TALLAHASSEE, Fla. — It's a popular program and it is only in its second day.
Many people around the Capital City are testing out the E-Scooters that launched this week in the city. But there are also a lot of people worried about the safety involved.
With about a thousand scooters now up for grabs for anyone with a phone and a few dollars, some are saying they have already seen reason for concern.
The easiest thing for people to remember when hopping on the scooters is that they have the same rights and regulations that a cyclists has.
The alternative mode of transportation is already catching on around town, but before you scoot away, here are some safety hazards you need to remember.
"You should wear a helmet," said Robert Hunter, resident of Tallahassee.
They're not provided when you pick up the scooter, but each one has a reminder to never ride without one. Hunter has lived in other cities that have launched scooter programs. He says that it all takes time.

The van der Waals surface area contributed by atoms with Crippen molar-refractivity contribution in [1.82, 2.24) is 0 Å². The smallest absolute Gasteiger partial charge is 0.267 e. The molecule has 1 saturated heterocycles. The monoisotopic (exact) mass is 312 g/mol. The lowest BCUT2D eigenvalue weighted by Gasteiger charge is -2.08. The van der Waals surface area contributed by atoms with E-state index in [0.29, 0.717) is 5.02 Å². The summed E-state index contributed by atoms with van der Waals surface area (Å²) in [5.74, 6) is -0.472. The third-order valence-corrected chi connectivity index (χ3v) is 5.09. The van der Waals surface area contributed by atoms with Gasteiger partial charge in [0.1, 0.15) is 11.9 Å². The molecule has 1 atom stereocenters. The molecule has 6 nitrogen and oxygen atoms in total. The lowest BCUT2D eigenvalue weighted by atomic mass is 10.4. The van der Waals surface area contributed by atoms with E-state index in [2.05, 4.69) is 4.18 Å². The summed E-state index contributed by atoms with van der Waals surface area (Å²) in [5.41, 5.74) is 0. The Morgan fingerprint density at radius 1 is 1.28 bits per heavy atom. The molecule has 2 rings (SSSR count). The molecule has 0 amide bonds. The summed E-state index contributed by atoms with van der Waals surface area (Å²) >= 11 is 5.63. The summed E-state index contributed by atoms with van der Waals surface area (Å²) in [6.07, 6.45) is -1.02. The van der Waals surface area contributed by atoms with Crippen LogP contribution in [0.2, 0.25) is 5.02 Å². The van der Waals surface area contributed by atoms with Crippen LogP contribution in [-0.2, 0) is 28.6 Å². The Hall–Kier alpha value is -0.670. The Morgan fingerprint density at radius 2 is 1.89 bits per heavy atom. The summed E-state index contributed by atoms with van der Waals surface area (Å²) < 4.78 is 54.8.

"In those cities, I think people are used to it and people have adjusted," said Miller. "They know to watch out for traffic. Drivers usually look out for scooters as well."
One of the five scooter companies that people can try out here in Tallahassee even makes it easier for drivers to watch out for people on scooters at night.
"A lot of times, a scooter rider has no problem maneuvering around themselves, but like a bike or a car, it's every one else," said Andrew Miller, with VeoRide.
The VeoRide Scooter comes with a light underneath in addition to the front and rear lights to make it easier to be seen.
But despite the added measures, there's still the concern that someone could get hurt. So who is held liable if that happens?
"On our app, you have to go through our user terms and agreements. You agree to assume liability in the event of an accident," said Miller. "That says that you are a competent scooter rider and you feel safe on the vehicle."
Meaning that once you pay for your ride, any accidents caused are on you.
Another cause for concern is will it become an eyesore? Company workers are responsible for moving any scooters that are left in random places back to where they belong.
This is all just a trial run to see how things go. It all ends on October 15.